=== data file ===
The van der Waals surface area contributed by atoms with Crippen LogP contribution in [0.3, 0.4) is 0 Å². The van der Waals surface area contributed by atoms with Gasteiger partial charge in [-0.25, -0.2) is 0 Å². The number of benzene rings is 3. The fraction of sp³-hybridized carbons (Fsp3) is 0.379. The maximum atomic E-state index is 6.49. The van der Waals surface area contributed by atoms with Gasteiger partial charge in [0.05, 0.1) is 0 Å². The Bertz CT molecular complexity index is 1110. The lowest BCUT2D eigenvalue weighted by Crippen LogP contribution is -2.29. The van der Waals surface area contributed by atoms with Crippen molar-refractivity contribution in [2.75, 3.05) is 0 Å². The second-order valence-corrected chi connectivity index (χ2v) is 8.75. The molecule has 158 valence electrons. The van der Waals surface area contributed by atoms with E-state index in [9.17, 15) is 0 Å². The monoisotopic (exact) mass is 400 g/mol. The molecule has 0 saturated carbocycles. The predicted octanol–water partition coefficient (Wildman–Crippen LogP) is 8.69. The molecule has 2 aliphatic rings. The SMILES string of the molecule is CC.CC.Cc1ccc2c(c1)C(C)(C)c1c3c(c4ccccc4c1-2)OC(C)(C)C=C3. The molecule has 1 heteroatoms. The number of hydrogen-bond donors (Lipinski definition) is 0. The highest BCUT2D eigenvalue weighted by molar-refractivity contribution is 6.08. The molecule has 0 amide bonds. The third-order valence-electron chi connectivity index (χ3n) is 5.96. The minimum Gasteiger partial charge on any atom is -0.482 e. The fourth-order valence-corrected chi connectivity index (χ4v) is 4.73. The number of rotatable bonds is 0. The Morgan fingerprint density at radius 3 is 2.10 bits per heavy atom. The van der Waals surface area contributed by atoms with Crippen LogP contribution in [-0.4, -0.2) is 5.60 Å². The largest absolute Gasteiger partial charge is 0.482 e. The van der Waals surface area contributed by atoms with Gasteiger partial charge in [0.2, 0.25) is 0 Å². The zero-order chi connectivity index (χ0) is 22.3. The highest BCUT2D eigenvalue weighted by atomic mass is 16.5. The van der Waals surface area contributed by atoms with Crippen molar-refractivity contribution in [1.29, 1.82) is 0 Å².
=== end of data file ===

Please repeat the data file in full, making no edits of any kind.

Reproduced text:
The van der Waals surface area contributed by atoms with Crippen LogP contribution in [0.3, 0.4) is 0 Å². The van der Waals surface area contributed by atoms with Gasteiger partial charge in [-0.25, -0.2) is 0 Å². The number of benzene rings is 3. The fraction of sp³-hybridized carbons (Fsp3) is 0.379. The maximum atomic E-state index is 6.49. The van der Waals surface area contributed by atoms with Gasteiger partial charge in [0.05, 0.1) is 0 Å². The Bertz CT molecular complexity index is 1110. The lowest BCUT2D eigenvalue weighted by Crippen LogP contribution is -2.29. The van der Waals surface area contributed by atoms with Crippen molar-refractivity contribution in [2.75, 3.05) is 0 Å². The second-order valence-corrected chi connectivity index (χ2v) is 8.75. The molecule has 158 valence electrons. The van der Waals surface area contributed by atoms with E-state index in [9.17, 15) is 0 Å². The monoisotopic (exact) mass is 400 g/mol. The molecule has 0 saturated carbocycles. The predicted octanol–water partition coefficient (Wildman–Crippen LogP) is 8.69. The molecule has 2 aliphatic rings. The SMILES string of the molecule is CC.CC.Cc1ccc2c(c1)C(C)(C)c1c3c(c4ccccc4c1-2)OC(C)(C)C=C3. The molecule has 1 heteroatoms. The number of hydrogen-bond donors (Lipinski definition) is 0. The highest BCUT2D eigenvalue weighted by molar-refractivity contribution is 6.08. The molecule has 0 amide bonds. The third-order valence-electron chi connectivity index (χ3n) is 5.96. The minimum Gasteiger partial charge on any atom is -0.482 e. The fourth-order valence-corrected chi connectivity index (χ4v) is 4.73. The number of rotatable bonds is 0. The Morgan fingerprint density at radius 3 is 2.10 bits per heavy atom. The van der Waals surface area contributed by atoms with Crippen LogP contribution in [-0.4, -0.2) is 5.60 Å². The largest absolute Gasteiger partial charge is 0.482 e. The van der Waals surface area contributed by atoms with Gasteiger partial charge in [0.2, 0.25) is 0 Å². The zero-order chi connectivity index (χ0) is 22.3. The highest BCUT2D eigenvalue weighted by atomic mass is 16.5. The van der Waals surface area contributed by atoms with Crippen molar-refractivity contribution in [1.29, 1.82) is 0 Å².